OTTAWA – POLITICS – With job creation stalled, consumer credit and spending maxed out and housing prices set for an adjustment or outright crash Canada’s economy is sputtering mightily under the negligent watch of the Harper government.
It may sound odd, but it’s true that Canada’s economy has been on ‘full-sputter’ over the last 12 months. Job creation is down. Consumer debt is at a record high. Housing prices are on fire, but set for a very significant correction. All of this makes for a very wobbly base for Canada’s fragile economy and it spells trouble over the next several years for us unless things change dramatically for the better.
Canada’s reputation as a job creation powerhouse is now shot. We found out this week that Canada lost 9,400 jobs in June with an astonishing 34,000 jobs lost in Ontario alone. Taking one month of numbers and trying to make an argument for something is a fool’s game, so it’s better to look at the longer term trend. In the last twelve months, Canada has created just 74,000 jobs, with just 25,000 coming in Ontario compared to 65,000 in Alberta. If you want to work in an oil patch there is probably a job for you, but if you want to live and work in Ontario or anywhere else in the country good luck. There just aren’t any jobs for you.
Consumer spending has played an important role in Canada’s relatively positive economic performance over the last decade and since the recession. While manufacturing, services, mining, agriculture and just about every other export group outside of oil have taken a beating it has been the Canadian consumer who has picked up the slack. Consumers have kept buying goods and services far beyond their means, and today the average consumer debt load is now 163% of a person’s yearly income, or about the same level as Americans held prior to the last recession. Without consumers being able to spend and keep money changing hands in our towns and cities the responsibility for economic growth and job creation must now fall to Canada’s exporters, but as you can see from the numbers above this important transition just isn’t happening as many believed and hoped it would.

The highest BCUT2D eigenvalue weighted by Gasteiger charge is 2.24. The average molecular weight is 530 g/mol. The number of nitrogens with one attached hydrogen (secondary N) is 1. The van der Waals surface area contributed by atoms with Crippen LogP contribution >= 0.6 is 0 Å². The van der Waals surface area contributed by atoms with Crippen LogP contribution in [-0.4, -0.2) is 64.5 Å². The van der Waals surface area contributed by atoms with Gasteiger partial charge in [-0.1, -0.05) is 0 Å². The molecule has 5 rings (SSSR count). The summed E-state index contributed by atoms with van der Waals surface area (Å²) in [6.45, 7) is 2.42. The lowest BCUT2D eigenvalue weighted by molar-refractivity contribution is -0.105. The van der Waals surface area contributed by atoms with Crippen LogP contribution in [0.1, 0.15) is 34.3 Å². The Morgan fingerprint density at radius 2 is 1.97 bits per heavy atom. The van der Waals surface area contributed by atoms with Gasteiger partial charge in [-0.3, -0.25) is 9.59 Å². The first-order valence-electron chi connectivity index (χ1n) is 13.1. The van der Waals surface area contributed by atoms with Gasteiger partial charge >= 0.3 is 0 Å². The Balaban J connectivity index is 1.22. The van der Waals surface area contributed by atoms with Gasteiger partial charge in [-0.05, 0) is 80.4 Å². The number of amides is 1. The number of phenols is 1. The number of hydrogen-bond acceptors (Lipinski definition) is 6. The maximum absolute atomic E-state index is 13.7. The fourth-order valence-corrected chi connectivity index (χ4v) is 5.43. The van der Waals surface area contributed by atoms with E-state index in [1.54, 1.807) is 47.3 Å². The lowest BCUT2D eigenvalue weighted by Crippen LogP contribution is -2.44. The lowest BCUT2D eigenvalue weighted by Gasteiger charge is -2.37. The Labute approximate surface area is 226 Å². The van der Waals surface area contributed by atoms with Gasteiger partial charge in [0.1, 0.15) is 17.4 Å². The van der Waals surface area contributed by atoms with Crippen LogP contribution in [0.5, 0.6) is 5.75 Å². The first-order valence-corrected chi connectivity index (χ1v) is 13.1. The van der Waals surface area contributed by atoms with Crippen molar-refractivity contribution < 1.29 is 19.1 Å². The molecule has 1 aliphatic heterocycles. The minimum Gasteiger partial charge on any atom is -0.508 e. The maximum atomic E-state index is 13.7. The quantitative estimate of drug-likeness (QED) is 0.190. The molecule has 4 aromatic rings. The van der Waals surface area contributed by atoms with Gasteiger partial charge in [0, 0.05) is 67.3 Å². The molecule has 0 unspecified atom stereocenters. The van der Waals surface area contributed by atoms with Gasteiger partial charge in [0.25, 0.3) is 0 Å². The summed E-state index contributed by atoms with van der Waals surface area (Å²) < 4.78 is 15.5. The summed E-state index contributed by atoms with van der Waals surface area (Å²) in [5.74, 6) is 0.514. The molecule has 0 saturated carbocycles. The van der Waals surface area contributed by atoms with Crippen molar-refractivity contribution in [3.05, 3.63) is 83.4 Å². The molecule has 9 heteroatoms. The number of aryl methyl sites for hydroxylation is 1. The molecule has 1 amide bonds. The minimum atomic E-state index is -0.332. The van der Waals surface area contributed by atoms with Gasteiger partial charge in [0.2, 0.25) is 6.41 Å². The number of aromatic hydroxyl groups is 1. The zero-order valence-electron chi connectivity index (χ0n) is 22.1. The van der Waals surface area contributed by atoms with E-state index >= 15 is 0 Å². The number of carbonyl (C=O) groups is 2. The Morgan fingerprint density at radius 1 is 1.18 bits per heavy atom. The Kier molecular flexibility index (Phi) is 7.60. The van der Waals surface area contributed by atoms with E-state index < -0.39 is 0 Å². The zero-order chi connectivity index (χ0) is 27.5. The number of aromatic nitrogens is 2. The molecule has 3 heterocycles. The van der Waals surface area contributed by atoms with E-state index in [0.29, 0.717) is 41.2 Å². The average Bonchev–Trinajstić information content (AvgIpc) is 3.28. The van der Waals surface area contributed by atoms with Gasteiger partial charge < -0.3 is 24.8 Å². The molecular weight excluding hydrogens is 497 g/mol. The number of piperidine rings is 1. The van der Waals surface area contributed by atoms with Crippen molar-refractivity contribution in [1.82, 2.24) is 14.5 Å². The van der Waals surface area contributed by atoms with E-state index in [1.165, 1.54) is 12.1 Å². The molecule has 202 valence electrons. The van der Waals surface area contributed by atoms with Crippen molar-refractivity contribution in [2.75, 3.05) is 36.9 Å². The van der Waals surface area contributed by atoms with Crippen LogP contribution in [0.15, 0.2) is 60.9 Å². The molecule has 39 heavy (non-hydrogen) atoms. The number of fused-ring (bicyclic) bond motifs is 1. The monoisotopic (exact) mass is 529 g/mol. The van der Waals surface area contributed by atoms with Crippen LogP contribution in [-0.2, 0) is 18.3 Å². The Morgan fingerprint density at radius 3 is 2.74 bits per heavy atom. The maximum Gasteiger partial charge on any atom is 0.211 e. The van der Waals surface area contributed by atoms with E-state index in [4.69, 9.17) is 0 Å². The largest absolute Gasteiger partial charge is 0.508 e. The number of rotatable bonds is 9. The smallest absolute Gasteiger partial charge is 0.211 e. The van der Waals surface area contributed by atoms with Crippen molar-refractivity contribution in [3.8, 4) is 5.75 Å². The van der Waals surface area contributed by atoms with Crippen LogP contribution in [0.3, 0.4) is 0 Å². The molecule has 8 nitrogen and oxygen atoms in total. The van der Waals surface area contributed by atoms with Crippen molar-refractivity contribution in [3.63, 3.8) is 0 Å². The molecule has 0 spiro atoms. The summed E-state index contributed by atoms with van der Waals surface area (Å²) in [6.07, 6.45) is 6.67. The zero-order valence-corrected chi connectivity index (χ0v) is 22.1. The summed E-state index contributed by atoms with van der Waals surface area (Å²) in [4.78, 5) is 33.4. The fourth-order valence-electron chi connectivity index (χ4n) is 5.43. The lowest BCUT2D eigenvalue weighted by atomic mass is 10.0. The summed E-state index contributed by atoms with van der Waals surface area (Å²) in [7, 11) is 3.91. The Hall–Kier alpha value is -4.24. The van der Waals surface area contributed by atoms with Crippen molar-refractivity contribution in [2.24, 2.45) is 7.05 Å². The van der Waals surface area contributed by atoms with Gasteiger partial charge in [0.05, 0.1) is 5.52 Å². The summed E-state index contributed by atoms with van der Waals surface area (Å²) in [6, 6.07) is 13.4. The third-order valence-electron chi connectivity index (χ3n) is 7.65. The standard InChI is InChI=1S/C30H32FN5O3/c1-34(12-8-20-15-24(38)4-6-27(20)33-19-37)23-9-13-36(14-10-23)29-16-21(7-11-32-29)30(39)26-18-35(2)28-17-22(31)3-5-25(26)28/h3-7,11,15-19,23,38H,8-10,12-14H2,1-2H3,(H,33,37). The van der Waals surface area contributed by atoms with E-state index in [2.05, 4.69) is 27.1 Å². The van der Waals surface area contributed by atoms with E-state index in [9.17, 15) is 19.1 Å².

Finally, Canada’s housing market is poised to become the big spoiler to Canada’s continuing economic growth. Homebuilding, renovations, furnishings, maintenance, and utilities all contribute positively to Canada’s economic growth and have created jobs, economic activity, and wealth for owners, builders, and workers alike. In fact, the housing market here has been so hot that prices in some cities across Canada have doubled over the last decade without seemingly any justification or reason outside of ultra-low interest rates allowing many to afford the home of their dreams without the burden of high monthly payments. That is all set to change though as interest rates are set to rise and consumers have basically stretched their budgets to the max.
The International Monetary Fund (IMF), the Organization for Economic Cooperation and Development (OECD), Capital Economics and perhaps most importantly the Bank of Canada have called the overbuilding and overvaluation of the Canadian housing market the single greatest domestic threat to Canada’s economic stability. Just this week the huge international investment firm Morningstar based out of Chicago said it expects home prices to drop by 30% over the next five years in Canada which would be devastating to the economy as the net worth of home owners would be slashed by roughly the same amount, and jobs would dry up in everything from construction to utilities and furniture sales. A 30% drop in Canada’s $1.2 trillion (trillion!) housing market should send chills up the spine of economists in Ottawa and elsewhere.
If you live anywhere in Canada where you can’t find oil or natural gas under your feet then Stephen Harper’s Conservative government has done little for you, your family, your friends, and your community. Instead, it has been your consumer spending and investment in housing that has really been the engine that kept our economy afloat and kept people working. Far from being a steady hand Stephen Harper has fallen asleep at the wheel and as a result the Canadian economy is now, sadly, headed for a deep ditch.
John Rafferty MP
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